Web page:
Email content filtering is evil
Posted by simonw on Tue 11 Jul 2006 at 08:59
As those who have read my blog, and my article on Postfix spam prevention, I'm not keen on content filtering to detect spam, as it inevitably leads to false positives, and it doesn't require much imagination to work around it if you are a spammer.
This week I finally implemented some additional spam filtering at work. Amongst other minor changes I enabled the requirement that the domain of the sender in an email message must exist. For Postfix this is something like;
smtpd_sender_restrictions = reject_unknown_sender_domain, ...other restrictions here...
This isn't too controversial or radical you might think, as all your legitimate emails have a valid domain for the sender, right? Have you actually checked every legitimate email you receive (or would have received)?
Well I was very dubious of this change, and historically it was an expection from the standards that one would not make such a requirement. I tried it previously and had to back it out, because it caused a few problems.
First you want to be sure that your own internal administration emails for alerting you to problems and such like all have valid domains. But computers aren't clients or bosses, so you can always switch the check on and check the logs (See also "warn_if_reject" for the Postfix was of doing this without rejecting the emails and "soft_bounce").
After some careful checking, I finally enabled this check on our email servers this week, and looked at the logs carefully. End of the first day, top of the log file for domains rejected by this rule were emails from "ebayco.uk" (Obviously not a real domain as UK companies get a third level domain name in ".co.uk" like "ebay.co.uk"). Great you think, I've stopped an Ebay scammer, but no the emails were coming from an Ebay SMTP server.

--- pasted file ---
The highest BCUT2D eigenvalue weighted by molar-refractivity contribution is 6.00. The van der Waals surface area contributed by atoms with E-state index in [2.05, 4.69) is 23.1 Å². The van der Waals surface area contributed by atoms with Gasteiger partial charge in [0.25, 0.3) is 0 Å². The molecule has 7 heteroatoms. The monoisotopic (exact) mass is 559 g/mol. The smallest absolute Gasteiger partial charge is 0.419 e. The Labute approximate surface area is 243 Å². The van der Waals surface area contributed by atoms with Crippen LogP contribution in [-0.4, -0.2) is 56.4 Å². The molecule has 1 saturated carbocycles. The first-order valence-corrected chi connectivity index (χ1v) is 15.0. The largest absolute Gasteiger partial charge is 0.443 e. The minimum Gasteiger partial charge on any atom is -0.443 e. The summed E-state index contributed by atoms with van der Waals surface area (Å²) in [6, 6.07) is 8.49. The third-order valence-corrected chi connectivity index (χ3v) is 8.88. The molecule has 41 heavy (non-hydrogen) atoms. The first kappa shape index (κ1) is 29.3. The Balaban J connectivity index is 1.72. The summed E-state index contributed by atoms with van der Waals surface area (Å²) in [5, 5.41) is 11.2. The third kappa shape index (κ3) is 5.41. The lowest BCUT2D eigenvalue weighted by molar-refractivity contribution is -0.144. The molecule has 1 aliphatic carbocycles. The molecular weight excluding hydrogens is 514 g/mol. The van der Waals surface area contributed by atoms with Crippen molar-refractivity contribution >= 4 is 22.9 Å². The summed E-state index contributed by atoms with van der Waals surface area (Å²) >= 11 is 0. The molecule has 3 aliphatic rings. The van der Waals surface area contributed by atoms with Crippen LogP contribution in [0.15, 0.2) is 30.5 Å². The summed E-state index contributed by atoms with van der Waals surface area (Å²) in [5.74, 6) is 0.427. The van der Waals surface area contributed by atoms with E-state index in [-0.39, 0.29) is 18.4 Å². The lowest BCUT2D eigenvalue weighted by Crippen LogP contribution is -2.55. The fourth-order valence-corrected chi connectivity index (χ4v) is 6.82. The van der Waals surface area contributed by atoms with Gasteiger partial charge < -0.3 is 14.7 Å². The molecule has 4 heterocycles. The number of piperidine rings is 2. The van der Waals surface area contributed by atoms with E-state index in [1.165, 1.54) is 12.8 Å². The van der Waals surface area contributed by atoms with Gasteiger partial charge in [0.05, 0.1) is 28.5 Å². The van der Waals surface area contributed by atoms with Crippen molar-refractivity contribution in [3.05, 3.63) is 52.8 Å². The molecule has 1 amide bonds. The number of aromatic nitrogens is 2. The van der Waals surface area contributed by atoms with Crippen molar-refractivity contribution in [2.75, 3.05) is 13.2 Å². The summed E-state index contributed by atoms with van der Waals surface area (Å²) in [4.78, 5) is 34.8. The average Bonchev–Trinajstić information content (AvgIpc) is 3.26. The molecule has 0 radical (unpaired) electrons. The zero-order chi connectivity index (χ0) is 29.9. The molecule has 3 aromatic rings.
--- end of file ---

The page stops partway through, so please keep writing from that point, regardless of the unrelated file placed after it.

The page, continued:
I think requiring a valid sending domain is a reasonable thing to do. I've been doubtful of two things, losing internal emails (especially infrequent ones), and putting in tests that encourage spammers to use real domain names (without also requiring that they have some right to use that domain name). But because we forward so much email to other servers, and many of those servers make this requirement, it ultimately results in a cleaner queue our end (and less spam delivered) if we only accept emails where a domain both exists, and is resolvable at the time the email is sent to us.
Lesson 1 - even the simplest, and most basic of checks on email content can result in false positives. Although by doing the check early, we avoid creating backscatter, that might happen if we did this after queuing the email.
Lesson 2 - some types of false positive make the sender look so daft (can't type their own domain name) they are unlikely to complain too loudly. Learning to recognise which policy changes fit into this category is by far the most useful thing to learn from this.
Lesson 3 - Good email administration is hard work, I'd suggest most companies should outsource it along with DNS management, as economies of scale quickly accumulate in providing these sort of services, but you need to choose a provider carefully.